“I chose my field not only because the forensics world absolutely fascinates me, but also because I want to make a difference. I want to play a role in getting justice for those affected by violent crimes. One simple process in a forensic scientist’s everyday routine could be a life changer for a victim of crime,” believes Kyla.

 

 


News Archive

UFS celebrates establishment of a new department
2008-09-26

 

 At the celebration of the establishment of the Department of Genetics are, from the left: Prof. Herman van Schalkwyk, Dean: Faculty of Natural and Agricultural Sciences at the UFS, Prof. Johan Spies, head of the Department of Genetics at the UFS, Prof. Chris Viljoen, associate professor at the UFS Department of Haematology and Cell Biology and previously associated with the Department of Genetics; seated: Prof. Paul Grobler, associate professor at the UFS Department of Genetics.
Photo: Stephen Collett

UFS celebrates establishment of a new department

The establishment of the Department of Genetics in the Faculty of Natural and Agricultural Sciences at the University of the Free State (FS) was recently celebrated on the Main Campus in Bloemfontein.

The department, which formed part of the Department of Plant Sciences, is the only of its kind in the country that conducts research in behavioural genetics. “With behavioural genetics we try to determine if certain human behaviour is hereditary or if it is as a result of the environment. Although this is the fastest growing field of specialty in the United States of America, it is still an unknown field in South Africa,” says Prof. Johan Spies, head of the Department of Genetics.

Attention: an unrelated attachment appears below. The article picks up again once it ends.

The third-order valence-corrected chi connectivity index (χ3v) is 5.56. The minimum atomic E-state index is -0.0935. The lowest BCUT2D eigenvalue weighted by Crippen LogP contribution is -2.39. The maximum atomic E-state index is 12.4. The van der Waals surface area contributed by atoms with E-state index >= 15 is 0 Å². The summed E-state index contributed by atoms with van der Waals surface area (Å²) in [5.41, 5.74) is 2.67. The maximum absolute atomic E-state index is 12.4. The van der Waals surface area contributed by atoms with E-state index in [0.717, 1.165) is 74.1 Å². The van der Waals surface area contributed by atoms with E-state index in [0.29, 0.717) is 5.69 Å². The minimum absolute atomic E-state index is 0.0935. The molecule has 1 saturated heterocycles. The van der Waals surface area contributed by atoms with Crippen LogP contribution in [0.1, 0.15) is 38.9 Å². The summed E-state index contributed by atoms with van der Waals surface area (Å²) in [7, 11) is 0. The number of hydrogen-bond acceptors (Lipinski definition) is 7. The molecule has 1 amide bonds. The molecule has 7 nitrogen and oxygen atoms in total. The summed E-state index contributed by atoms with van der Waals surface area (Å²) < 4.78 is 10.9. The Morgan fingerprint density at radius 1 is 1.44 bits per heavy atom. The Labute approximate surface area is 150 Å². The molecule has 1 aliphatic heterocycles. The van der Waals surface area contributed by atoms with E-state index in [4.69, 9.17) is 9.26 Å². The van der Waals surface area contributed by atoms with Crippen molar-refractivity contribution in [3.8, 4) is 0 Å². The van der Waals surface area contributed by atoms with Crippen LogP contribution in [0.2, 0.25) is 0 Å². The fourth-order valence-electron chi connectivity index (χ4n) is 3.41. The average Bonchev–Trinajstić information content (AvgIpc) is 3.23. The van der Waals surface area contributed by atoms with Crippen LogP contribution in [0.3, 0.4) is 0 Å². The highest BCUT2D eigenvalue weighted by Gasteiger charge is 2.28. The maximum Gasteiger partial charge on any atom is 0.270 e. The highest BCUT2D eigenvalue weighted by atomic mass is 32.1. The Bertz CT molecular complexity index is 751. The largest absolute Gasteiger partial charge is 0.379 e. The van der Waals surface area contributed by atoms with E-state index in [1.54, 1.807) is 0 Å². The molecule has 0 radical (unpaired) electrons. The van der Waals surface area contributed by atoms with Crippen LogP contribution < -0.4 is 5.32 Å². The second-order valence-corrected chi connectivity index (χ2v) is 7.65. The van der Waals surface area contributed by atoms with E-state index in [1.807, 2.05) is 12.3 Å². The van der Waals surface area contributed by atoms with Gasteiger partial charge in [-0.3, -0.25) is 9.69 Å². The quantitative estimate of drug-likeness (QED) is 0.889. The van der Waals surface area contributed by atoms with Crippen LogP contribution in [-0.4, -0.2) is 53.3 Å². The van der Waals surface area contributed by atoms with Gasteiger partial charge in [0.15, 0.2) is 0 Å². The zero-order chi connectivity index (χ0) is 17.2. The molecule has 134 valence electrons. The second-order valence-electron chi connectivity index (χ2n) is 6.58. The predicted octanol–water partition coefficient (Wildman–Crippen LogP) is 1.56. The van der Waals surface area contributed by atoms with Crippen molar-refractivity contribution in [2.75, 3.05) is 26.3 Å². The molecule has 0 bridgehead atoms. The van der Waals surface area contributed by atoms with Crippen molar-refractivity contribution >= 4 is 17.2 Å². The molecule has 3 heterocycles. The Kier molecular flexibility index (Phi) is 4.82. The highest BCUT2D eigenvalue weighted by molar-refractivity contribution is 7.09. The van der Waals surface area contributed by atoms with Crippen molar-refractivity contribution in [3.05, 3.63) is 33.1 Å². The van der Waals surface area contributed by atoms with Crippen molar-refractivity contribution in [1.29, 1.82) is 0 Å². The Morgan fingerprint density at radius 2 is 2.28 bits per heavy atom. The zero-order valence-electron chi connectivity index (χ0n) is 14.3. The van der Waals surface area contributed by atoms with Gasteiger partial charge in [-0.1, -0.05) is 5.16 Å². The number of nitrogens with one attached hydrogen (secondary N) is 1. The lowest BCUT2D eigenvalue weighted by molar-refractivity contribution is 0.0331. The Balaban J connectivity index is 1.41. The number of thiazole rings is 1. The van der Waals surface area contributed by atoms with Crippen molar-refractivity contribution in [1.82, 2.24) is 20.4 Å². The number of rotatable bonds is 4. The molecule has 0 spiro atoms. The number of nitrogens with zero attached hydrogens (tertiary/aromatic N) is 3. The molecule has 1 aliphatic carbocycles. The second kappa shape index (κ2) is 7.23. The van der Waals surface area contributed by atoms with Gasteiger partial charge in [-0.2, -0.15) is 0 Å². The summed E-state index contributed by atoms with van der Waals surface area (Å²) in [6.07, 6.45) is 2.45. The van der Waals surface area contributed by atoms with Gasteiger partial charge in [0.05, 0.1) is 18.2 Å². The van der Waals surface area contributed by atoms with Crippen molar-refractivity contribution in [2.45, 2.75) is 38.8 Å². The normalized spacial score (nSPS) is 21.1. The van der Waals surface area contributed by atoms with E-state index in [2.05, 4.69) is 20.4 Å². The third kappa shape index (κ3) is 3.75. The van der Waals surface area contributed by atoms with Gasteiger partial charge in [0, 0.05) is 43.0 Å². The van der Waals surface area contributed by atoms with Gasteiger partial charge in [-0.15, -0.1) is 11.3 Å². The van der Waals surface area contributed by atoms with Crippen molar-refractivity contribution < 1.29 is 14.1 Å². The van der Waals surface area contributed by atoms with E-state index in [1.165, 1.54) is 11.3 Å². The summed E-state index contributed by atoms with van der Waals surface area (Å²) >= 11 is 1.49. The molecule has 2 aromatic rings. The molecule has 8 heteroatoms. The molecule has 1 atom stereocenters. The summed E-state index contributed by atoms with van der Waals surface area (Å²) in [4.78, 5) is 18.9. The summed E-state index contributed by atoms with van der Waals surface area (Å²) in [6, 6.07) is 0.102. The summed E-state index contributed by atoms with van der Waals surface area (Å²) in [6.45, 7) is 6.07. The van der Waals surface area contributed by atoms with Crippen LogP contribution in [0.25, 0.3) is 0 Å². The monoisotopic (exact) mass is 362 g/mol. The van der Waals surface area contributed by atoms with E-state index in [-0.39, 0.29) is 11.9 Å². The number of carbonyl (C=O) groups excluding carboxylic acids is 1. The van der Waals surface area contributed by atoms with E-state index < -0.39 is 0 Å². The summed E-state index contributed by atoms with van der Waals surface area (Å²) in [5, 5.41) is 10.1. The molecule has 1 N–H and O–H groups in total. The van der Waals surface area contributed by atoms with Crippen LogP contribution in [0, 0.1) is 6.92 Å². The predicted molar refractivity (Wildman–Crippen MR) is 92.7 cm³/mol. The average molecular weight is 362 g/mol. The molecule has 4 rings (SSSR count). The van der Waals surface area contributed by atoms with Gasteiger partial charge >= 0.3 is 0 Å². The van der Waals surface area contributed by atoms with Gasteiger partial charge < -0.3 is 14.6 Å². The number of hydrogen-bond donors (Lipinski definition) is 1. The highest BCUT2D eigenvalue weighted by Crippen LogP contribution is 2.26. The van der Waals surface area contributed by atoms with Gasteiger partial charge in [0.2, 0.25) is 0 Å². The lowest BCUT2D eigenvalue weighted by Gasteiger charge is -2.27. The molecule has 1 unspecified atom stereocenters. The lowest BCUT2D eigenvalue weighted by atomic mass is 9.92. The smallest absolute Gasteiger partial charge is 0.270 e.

The other specialty fields of the department are forensic genetics and conservation genetics. “Forensic genetics looks at the compilation of the DNA of animals. Because of our academics’ expertise, the department is regularly requested by the South African Police Service to assist them with establishing the origin of animals – especially in the case of game poaching. We recently completed a research project on cheetahs where we had to establish if they were acquired illegally of part of the farmer’s game. The research showed that the cheetahs were part of the farmer’s own breed,” says Prof. Spies.

Another specialty field of the department is conservation genetics where the genetic variance of animals is researched. A lot of research is done on vervet monkeys to determine from which area in the country they originate. The study must be completed before the 3000 vervet monkeys currently in rehabilitation centres are set free. The behaviour of monkeys in rehabilitation is also being researched.

Prof. Spies says: “Student figures in Genetics show an annual increase of 8% per year for the past five years. The first group of master’s degree students in Genetics will start their studies next year.” The department is also regarded as a leader on Clivia research.


Media Release
Issued by: Lacea Loader
Assistant Director: Media Liaison
Tel: 051 401 2584
Cell: 083 645 2454
E-mail: loaderl.stg@ufs.ac.za
25 September 2008